My dad had been in the South Pacific most of those first years at that 424 address. He got his discharge a couple years after the war ended and returned home in 1947. He got his first job as a long distance truck driver that fall, driving milk tankers for a man named Hines. A friend of his had told dad the company was hiring, but not to tell Old Man Hines he knew mechanics or he would never get outside the garage. Dad got the driver job instead at $100 a month and the house in the swamp.

There was this old home, half brick and half stucco, with scaffolding along one side, owned by the trucking company. It sat back from the highway, surrounded on two sides by a marsh, with a cornfield up the hill behind and a cow pasture to the East. Hines let dad live rent free because he was a returning vet, and thus we packed up our meager belongings and moved from 424 Washington for the next two years. (Photo right: me at the house in the swamp, 1948)

That house in the swamp was to have a great impact on my life and personality, but that is a different story. This one is about Washington Avenue.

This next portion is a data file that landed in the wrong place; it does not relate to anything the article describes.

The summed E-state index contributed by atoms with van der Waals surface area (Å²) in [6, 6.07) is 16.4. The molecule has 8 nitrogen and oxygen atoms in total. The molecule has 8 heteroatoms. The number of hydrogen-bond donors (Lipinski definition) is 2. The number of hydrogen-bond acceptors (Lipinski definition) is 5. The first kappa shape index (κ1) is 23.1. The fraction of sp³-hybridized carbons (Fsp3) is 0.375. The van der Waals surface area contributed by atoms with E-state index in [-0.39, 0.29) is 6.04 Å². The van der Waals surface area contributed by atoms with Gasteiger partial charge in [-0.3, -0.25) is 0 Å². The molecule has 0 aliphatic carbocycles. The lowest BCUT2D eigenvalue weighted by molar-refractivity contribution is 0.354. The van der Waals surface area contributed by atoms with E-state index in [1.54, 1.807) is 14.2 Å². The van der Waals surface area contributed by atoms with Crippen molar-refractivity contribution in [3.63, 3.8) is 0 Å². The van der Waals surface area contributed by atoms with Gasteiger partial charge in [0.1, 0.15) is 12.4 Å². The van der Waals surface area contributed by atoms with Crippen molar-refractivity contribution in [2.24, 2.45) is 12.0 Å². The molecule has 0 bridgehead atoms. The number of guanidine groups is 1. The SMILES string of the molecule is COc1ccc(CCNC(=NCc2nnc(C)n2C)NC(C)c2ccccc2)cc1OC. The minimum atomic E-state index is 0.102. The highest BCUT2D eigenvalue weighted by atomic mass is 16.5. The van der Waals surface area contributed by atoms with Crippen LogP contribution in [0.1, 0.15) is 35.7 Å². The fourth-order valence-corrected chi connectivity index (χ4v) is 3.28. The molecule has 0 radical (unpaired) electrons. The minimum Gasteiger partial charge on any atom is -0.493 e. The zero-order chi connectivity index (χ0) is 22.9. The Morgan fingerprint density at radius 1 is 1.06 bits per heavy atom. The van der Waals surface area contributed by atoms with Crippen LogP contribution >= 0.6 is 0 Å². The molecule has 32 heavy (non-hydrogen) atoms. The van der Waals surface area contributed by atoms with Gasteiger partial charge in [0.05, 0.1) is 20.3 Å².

So how did I get back there for the next five and half years of my boyhood?

Easy, my dad changed jobs for more money. In late 1949 he began driving for Atkinson Trucking; goodbye Hines, goodbye house in the swamp.

My folks moved back in with my grandparents at 424 Washington.  At some point a bit later, a house up the street became available for rent and my parents moved there. 417 Washington was a double house next to a Quonset hut of a garage, a business selling farm equipment. (And yes, during evenings or Sundays when this store was closed and empty, I did sneak next door to play on the tractors in the lot.)

That is a picture of 417 Washington taken several years after I lived there as a child.